Until that fateful day in September when she got the email saying “Congratulations! You’re going to make magic!” (Not an exact quote, this fairy tale is almost six years old) She called her mom and her boyfriend and probably cried for the next 24 hours. She was going to work at Walt Disney World. She was going to LIVE at Walt Disney World. This was a 20 year old dream come true.

I’m going to fast forward a bit to that January. The sophomore had registered for classes that would count as credit at her university and had received her role: Quick Service Food and Beverage. That was all she knew on the drive down to Orlando. She would meet her roommates and get more information the next morning, but she honestly couldn’t care.

Of course, being the magical place that it was, she got assigned to her favorite park: Hollywood Studios (gosh, I miss that hat and Great Movie Ride and the entire back half of the park that is being turned into Star Wars land as I type this). She was going to sell ice cream and pretzels and work some nights at the Fantasmic show. On her days off she could go to the parks with her new friends and enjoy being there without planning every moment of the day.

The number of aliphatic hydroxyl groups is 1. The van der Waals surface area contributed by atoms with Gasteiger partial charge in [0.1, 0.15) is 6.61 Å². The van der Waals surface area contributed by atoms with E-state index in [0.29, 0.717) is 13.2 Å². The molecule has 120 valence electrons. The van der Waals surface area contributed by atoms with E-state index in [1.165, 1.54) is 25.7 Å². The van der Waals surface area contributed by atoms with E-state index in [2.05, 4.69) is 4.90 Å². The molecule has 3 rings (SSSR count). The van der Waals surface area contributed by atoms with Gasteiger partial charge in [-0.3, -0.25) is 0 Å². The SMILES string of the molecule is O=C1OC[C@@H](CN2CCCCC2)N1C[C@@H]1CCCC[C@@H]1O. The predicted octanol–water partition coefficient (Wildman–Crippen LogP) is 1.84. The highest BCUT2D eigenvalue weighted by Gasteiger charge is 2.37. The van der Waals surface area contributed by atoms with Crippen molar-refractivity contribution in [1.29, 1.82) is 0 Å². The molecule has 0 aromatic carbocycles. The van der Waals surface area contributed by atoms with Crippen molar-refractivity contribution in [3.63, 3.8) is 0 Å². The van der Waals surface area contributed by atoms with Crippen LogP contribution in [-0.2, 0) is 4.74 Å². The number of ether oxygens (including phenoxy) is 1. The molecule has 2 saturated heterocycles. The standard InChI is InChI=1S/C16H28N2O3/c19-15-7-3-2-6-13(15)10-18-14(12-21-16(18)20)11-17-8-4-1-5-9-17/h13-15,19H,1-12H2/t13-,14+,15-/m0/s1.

The girl in this fairy tale won’t lie: it was difficult. The days were long and living with five other people is never going to be perfect. She missed her family (though loved texting them whenever she was about to ride Rockin’ Roller Coaster…. again) and her boyfriend, and they did come down to visit her when they could. She learned a lot and got a lot of sunburns in the process. But she would do everything all over again for the experience, the friends, and the magic. It was the best semester of her college life.

The moral of the fairy tale: APPLY FOR THE DISNEY COLLEGE PROGRAM. Do it. Even if you don’t like Disney. The experience you get from it is unparalleled. You get to create magic for so many other people on a daily basis, and your own magic does not get diminished. Apply. And if you don’t make it, apply again in January for the fall semester. Everyone should do the DCP. There are no bad roles unless you go into it with a villainous attitude. Just be prepared for the constant homesickness that will plague you once your program is done. That never goes away.